keywords = "airway liquid lining, alveolar capsule technique, closing capacity, closing volume, residual volume",
author = "Otis, {David R.} and F. Pet{\'a}k and Z. Hantos and Fredberg, {Jeffrey J.} and Kamm, {Roger D.}",
year = "1996",
month = "6",
language = "English",
volume = "80",
pages = "2077--2084",
journal = "Journal of Applied Physiology",
issn = "0161-7567",
publisher = "American Physiological Society",
number = "6",

}

TY - JOUR

T1 - Airway closure and reopening assessed by the alveolar capsule oscillation technique

AU - Otis, David R.

AU - Peták, F.

AU - Hantos, Z.

AU - Fredberg, Jeffrey J.

AU - Kamm, Roger D.

PY - 1996/6

Y1 - 1996/6

N2 - An alveolar capsule oscillation technique was used to determine 1) the lobe pressure and volume at which airways close and reopen, 2) the effect of expiration rate on closing volume and pressure, 3) the phase in the breathing cycle at which airway closure occurs, and 4) the site of airway closure. Experiments were conducted in excised dog lobes; closure was detected by an abrupt increase in the input impedance of surface-mounted alveolar capsules. Mean transpulmonary pressure (Ptp) at closure was slightly less than zero (Ptp = -2.3 cmH2O); the corresponding mean reopening pressure was Ptp = 14 cmH2O. The expiration rate varied between i and 20% of total lobe capacity per second and had no consistent effect on the closing volume and pressure. When lung volume was cycled up to frequencies of 0.2 Hz, closure generally occurred on expiration rather than inspiration. These observations support the conclusion that mechanical collapse, rather than meniscus formation, is the most likely mechanism producing airway closure in normal excised dog lungs. Analysis of measured acoustic impedances and reopening pressures suggests that closure occurs in the most peripheral airways. Reopening during inspiration was often observed to consist of a series of stepwise decreases in capsule impedance, indicating a sequence of opening events.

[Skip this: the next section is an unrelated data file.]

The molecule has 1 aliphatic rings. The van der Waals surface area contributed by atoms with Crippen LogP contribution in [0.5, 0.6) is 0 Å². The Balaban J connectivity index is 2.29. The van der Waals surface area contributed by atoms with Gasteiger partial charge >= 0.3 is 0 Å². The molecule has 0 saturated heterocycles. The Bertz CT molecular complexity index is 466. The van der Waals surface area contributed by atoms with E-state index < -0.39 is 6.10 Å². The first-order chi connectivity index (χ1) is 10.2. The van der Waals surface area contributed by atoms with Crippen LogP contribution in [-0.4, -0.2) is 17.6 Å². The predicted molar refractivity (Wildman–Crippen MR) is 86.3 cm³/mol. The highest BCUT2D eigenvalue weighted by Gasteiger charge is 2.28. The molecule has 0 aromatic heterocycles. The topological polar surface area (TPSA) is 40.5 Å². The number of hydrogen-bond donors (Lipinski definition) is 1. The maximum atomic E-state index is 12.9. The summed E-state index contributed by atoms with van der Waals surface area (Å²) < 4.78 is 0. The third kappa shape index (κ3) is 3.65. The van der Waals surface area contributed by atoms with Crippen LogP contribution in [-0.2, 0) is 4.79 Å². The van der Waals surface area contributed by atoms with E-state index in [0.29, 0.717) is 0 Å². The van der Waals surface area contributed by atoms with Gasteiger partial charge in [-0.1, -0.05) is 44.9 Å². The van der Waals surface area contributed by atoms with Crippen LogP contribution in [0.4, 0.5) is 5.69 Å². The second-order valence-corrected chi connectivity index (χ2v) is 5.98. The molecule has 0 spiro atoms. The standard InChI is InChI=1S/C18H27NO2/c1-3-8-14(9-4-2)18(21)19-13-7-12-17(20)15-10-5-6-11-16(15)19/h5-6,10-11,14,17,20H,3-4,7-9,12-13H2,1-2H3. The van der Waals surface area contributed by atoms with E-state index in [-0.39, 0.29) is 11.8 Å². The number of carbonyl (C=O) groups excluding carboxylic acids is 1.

AB - An alveolar capsule oscillation technique was used to determine 1) the lobe pressure and volume at which airways close and reopen, 2) the effect of expiration rate on closing volume and pressure, 3) the phase in the breathing cycle at which airway closure occurs, and 4) the site of airway closure. Experiments were conducted in excised dog lobes; closure was detected by an abrupt increase in the input impedance of surface-mounted alveolar capsules. Mean transpulmonary pressure (Ptp) at closure was slightly less than zero (Ptp = -2.3 cmH2O); the corresponding mean reopening pressure was Ptp = 14 cmH2O. The expiration rate varied between i and 20% of total lobe capacity per second and had no consistent effect on the closing volume and pressure. When lung volume was cycled up to frequencies of 0.2 Hz, closure generally occurred on expiration rather than inspiration. These observations support the conclusion that mechanical collapse, rather than meniscus formation, is the most likely mechanism producing airway closure in normal excised dog lungs. Analysis of measured acoustic impedances and reopening pressures suggests that closure occurs in the most peripheral airways. Reopening during inspiration was often observed to consist of a series of stepwise decreases in capsule impedance, indicating a sequence of opening events.

KW - airway liquid lining

KW - alveolar capsule technique

KW - closing capacity

KW - closing volume

KW - residual volume

UR - http://www.scopus.com/inward/record.url?scp=8944252336&partnerID=8YFLogxK

UR - http://www.scopus.com/inward/citedby.url?scp=8944252336&partnerID=8YFLogxK

M3 - Article

VL - 80

SP - 2077

EP - 2084

JO - Journal of Applied Physiology

JF - Journal of Applied Physiology

SN - 0161-7567

IS - 6

ER -